If she wasn’t having boyfriend troubles? She’d drop by to talk about the weather, or her upcoming birthday, or the staff meeting that morning, or even to just ask a seemingly innocent, “What are you doing?”

My response was always that I was working (uh, duh), much like she should’ve been. But, even my sarcasm couldn’t deter her. She’d stay parked there—leaning against the very cubicle wall that was designed to keep distractions out—rambling on and on.

How to Put an End to It

As Muse editor Stacey Lastoe suggests in an article about shutting down conversations, you have two options: Be super obvious (or oblivious depending on how you look at it), and pop your headphones in when the offender approaches, or straight-up say that you’re slammed with work and unfortunately can’t talk right now.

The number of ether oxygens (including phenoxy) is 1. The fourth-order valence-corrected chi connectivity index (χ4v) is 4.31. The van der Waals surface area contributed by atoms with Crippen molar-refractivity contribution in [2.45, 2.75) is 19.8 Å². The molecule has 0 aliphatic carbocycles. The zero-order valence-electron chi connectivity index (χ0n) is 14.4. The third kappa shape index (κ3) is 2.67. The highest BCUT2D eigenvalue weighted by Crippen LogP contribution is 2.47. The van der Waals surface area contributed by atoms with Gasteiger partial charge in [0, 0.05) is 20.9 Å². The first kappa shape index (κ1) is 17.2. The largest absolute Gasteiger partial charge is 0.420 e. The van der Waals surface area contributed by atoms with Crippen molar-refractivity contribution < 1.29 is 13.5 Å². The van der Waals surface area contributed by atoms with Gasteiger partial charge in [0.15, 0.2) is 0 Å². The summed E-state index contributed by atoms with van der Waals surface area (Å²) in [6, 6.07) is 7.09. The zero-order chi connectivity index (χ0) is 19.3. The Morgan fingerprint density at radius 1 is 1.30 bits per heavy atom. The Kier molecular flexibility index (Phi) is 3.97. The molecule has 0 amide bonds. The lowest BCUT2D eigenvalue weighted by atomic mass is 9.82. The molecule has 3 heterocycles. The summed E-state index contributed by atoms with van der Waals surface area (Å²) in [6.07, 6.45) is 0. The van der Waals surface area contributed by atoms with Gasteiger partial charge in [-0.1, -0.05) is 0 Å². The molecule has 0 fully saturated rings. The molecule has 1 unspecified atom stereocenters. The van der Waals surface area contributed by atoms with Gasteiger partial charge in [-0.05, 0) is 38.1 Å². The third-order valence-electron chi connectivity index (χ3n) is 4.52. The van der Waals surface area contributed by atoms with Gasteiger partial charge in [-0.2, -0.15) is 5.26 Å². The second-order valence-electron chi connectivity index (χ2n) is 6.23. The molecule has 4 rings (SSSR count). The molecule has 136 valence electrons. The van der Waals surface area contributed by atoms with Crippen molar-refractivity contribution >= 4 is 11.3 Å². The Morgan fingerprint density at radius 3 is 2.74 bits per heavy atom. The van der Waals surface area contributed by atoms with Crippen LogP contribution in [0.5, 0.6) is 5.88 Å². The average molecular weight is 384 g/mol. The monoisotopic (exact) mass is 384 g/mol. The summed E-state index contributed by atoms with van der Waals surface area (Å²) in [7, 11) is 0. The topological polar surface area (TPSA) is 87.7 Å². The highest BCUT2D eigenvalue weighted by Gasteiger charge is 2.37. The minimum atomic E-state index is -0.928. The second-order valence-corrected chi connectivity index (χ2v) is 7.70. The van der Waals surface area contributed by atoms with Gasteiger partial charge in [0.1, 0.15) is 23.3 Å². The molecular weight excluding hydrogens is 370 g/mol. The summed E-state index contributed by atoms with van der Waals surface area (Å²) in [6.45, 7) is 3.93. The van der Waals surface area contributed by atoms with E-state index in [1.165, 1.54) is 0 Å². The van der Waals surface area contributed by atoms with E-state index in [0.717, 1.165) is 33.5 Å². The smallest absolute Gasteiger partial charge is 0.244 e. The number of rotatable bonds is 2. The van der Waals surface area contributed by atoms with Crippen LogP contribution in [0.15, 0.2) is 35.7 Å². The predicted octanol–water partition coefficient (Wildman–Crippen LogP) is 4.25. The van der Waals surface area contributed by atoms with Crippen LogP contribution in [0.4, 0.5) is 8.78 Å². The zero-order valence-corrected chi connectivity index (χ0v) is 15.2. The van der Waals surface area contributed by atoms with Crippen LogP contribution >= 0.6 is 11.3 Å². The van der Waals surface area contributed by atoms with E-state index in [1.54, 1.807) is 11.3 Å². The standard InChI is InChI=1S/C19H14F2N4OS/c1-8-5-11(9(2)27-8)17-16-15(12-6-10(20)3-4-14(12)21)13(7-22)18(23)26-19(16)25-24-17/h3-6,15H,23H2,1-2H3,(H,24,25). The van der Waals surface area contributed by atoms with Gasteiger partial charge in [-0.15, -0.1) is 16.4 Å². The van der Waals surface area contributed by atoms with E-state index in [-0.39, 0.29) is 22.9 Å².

2. Sending You Endless Emails

Your inbox often makes you feel like you’re stuck in the Twilight Zone—you can’t look away for more than two seconds without a new message arriving.

Sure, a few of them are important. But, the rest of them? They’re totally unnecessary notes from your colleagues discussing the project you’re all working on. Your team members continue to send short, one-line responses back and forth, even though it’d be so much easier and more efficient (not to mention less distracting!) for them to talk things through via instant message or—gasp!—in person.

But, nope. You’re stuck dealing with this—all for a conversation that has somehow segued into a heated debate about who makes the better guacamole.

How to Put an End to It